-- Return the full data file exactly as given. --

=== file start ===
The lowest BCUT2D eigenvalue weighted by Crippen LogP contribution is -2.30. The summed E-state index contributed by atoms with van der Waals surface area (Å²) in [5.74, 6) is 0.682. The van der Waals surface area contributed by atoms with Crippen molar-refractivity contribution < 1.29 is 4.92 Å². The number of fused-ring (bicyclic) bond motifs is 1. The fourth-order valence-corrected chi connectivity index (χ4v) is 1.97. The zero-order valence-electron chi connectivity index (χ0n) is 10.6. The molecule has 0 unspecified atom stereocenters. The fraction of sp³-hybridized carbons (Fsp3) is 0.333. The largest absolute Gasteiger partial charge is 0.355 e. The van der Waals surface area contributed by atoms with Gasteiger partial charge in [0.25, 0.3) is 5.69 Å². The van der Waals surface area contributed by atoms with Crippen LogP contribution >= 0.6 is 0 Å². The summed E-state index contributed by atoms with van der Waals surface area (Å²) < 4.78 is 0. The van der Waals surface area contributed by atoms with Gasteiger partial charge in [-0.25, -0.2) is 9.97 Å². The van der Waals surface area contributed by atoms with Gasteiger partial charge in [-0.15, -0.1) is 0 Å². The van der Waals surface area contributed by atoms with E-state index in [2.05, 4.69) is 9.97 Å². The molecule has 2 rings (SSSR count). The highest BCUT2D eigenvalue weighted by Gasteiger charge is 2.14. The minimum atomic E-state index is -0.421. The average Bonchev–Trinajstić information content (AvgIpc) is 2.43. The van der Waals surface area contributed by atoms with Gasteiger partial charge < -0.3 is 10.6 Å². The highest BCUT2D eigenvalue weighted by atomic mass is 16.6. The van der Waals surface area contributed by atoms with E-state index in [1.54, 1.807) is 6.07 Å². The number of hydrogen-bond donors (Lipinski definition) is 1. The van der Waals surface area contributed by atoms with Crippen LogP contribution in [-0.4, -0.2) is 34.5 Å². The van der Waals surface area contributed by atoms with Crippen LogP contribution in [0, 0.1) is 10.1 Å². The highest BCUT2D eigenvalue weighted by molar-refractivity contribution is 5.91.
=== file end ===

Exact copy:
The lowest BCUT2D eigenvalue weighted by Crippen LogP contribution is -2.30. The summed E-state index contributed by atoms with van der Waals surface area (Å²) in [5.74, 6) is 0.682. The van der Waals surface area contributed by atoms with Crippen molar-refractivity contribution < 1.29 is 4.92 Å². The number of fused-ring (bicyclic) bond motifs is 1. The fourth-order valence-corrected chi connectivity index (χ4v) is 1.97. The zero-order valence-electron chi connectivity index (χ0n) is 10.6. The molecule has 0 unspecified atom stereocenters. The fraction of sp³-hybridized carbons (Fsp3) is 0.333. The largest absolute Gasteiger partial charge is 0.355 e. The van der Waals surface area contributed by atoms with Gasteiger partial charge in [0.25, 0.3) is 5.69 Å². The van der Waals surface area contributed by atoms with Crippen LogP contribution >= 0.6 is 0 Å². The summed E-state index contributed by atoms with van der Waals surface area (Å²) < 4.78 is 0. The van der Waals surface area contributed by atoms with Gasteiger partial charge in [-0.25, -0.2) is 9.97 Å². The van der Waals surface area contributed by atoms with Gasteiger partial charge in [-0.15, -0.1) is 0 Å². The van der Waals surface area contributed by atoms with E-state index in [2.05, 4.69) is 9.97 Å². The molecule has 2 rings (SSSR count). The highest BCUT2D eigenvalue weighted by Gasteiger charge is 2.14. The minimum atomic E-state index is -0.421. The average Bonchev–Trinajstić information content (AvgIpc) is 2.43. The van der Waals surface area contributed by atoms with Gasteiger partial charge < -0.3 is 10.6 Å². The highest BCUT2D eigenvalue weighted by atomic mass is 16.6. The van der Waals surface area contributed by atoms with E-state index in [1.54, 1.807) is 6.07 Å². The number of hydrogen-bond donors (Lipinski definition) is 1. The van der Waals surface area contributed by atoms with Crippen LogP contribution in [-0.4, -0.2) is 34.5 Å². The van der Waals surface area contributed by atoms with Crippen LogP contribution in [0, 0.1) is 10.1 Å². The highest BCUT2D eigenvalue weighted by molar-refractivity contribution is 5.91.